Report 00-2

February 2000


The Milwaukee Parental Choice Program was established in 1990 to provide publicly funded private school tuition for low-income children in Milwaukee. It is the largest such program in the United States. Enrollment increased significantly after the Wisconsin Supreme Court affirmed the constitutionality of religious schools’ participation in 1998, and the United States Supreme Court allowed that decision to stand. In 1998-99, enrollment more than tripled compared to the previous school year, largely because of religious schools’ participation. Approximately 8,000 pupils are enrolled in 91 private schools, which will receive an estimated $38.9 million in publicly funded tuition payments for the 1999-2000 school year.

Participants Choose Schools Based on Perceived Quality

As intended, the Choice program appears to be serving children who meet statutory requirements related to low income and residence in the city of Milwaukee. In addition, the program serves pupils whose overall ethnic composition is similar to that of Milwaukee Public Schools (MPS) pupils. In the 1998-99 school year, 62.4 percent of Choice pupils were African-American, and 61.4 percent of MPS pupils were African-American.

We surveyed participating families about how and why they chose schools. Families appear to have learned about the program and their children’s schools through informal sources, such as friends or relatives. Parents reported selecting schools they believed would provide higher educational standards (71.1 percent of respondents), good teachers (70.4 percent of respondents), and safe and orderly environments (67.8 percent of respondents).

Participating Schools Offer a Variety of Educational Programs

Of the 86 participating private schools in 1998-99, 63 were religious and 23 were secular. Almost 70 percent of students attended the religious schools, which included Jewish, Christian, and Islamic schools. Geographically, participating schools are distributed throughout the city. Most enroll primarily pupils who live within three miles.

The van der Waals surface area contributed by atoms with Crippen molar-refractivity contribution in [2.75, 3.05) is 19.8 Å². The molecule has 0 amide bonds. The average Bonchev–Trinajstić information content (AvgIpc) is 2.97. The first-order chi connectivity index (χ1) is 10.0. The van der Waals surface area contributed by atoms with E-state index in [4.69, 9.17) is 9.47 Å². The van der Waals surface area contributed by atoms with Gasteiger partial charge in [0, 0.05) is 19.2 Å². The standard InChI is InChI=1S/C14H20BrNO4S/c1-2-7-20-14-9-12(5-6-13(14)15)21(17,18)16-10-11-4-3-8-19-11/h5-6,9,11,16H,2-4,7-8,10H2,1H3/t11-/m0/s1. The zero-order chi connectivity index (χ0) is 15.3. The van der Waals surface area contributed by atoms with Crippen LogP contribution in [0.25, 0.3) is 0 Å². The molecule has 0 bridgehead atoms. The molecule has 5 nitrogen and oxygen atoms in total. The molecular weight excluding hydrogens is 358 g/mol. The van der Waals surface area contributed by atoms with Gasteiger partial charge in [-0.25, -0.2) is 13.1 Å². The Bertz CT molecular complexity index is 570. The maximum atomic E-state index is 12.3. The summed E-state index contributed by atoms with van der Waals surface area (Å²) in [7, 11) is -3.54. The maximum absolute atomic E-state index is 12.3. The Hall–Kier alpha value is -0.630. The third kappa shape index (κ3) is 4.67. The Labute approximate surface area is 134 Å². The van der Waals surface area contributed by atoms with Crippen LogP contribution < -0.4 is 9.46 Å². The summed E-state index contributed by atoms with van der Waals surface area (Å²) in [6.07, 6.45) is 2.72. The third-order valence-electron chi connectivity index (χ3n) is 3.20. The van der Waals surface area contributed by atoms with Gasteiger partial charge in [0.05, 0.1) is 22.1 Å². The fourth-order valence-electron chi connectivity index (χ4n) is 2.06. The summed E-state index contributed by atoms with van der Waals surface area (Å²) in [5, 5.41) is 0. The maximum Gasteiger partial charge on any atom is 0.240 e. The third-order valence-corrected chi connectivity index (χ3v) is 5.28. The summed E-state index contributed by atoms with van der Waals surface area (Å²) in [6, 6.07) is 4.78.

Participating schools offer a variety of educational programs, including alternative educational approaches, bilingual or multicultural emphases, programs for at-risk pupils, and college preparatory or vocational education. Seven schools reported offering special educational services in the 1998-99 school year. We found 171 Choice pupils had previously been identified by MPS as having special education needs. However, the total of special needs pupils in the program is not known because participating schools are not required to identify and report pupils in need of special services or their levels of need.

Academic Performance of Choice and MPS Pupils Cannot Be Directly Compared

Choice and MPS pupils’ current academic performance cannot be compared because Choice schools are not required to administer standardized tests. While 68 Choice schools reported administering standardized tests in the 1998-99 school year, the types of tests varied. Past research on pupils’ academic performance in the Choice program and other voucher programs has produced mixed results that indicate either no difference or a small but statistically significant improvement by voucher students over their public school counterparts.

Other indicators of quality include whether schools use accreditation and other methods of independent review. Of the 86 schools participating in 1998-99, 76 schools serving 93 percent of Choice pupils had obtained or were actively seeking independent accreditation or used standardized testing. However, nine schools serving 366 Choice pupils had no accreditation, were not seeking accreditation, and administered no standardized tests. All participating schools report they are complying with statutory performance standards relating to parental participation or to pupils’ attendance or academic advancement.

Admissions Procedures Could Be Improved

Recent concerns about program operations have focused on participating schools’ admissions practices. Statutes require schools to accept all eligible pupils or to select randomly among them in order to ensure that all eligible pupils, including those with poor academic records or special educational needs, have an opportunity to participate. The Department of Public Instruction is currently investigating a formal complaint filed in 1999, which alleges that 17 schools violated program requirements, including those that require random admissions, prohibit fees, and require schools to allow pupils to opt out of religious activities.

We have identified alternative procedures that could increase families’ awareness of program requirements during the admissions process. Currently, neither the Department of Public Instruction nor families are informed of eligibility determinations, which are made by the schools, until admissions decisions have been made. If eligibility determinations were instead made before admissions decisions, the Department could inform eligible pupils’ families of program requirements in a more timely manner, instead of relying upon the schools to provide this information to applicants.


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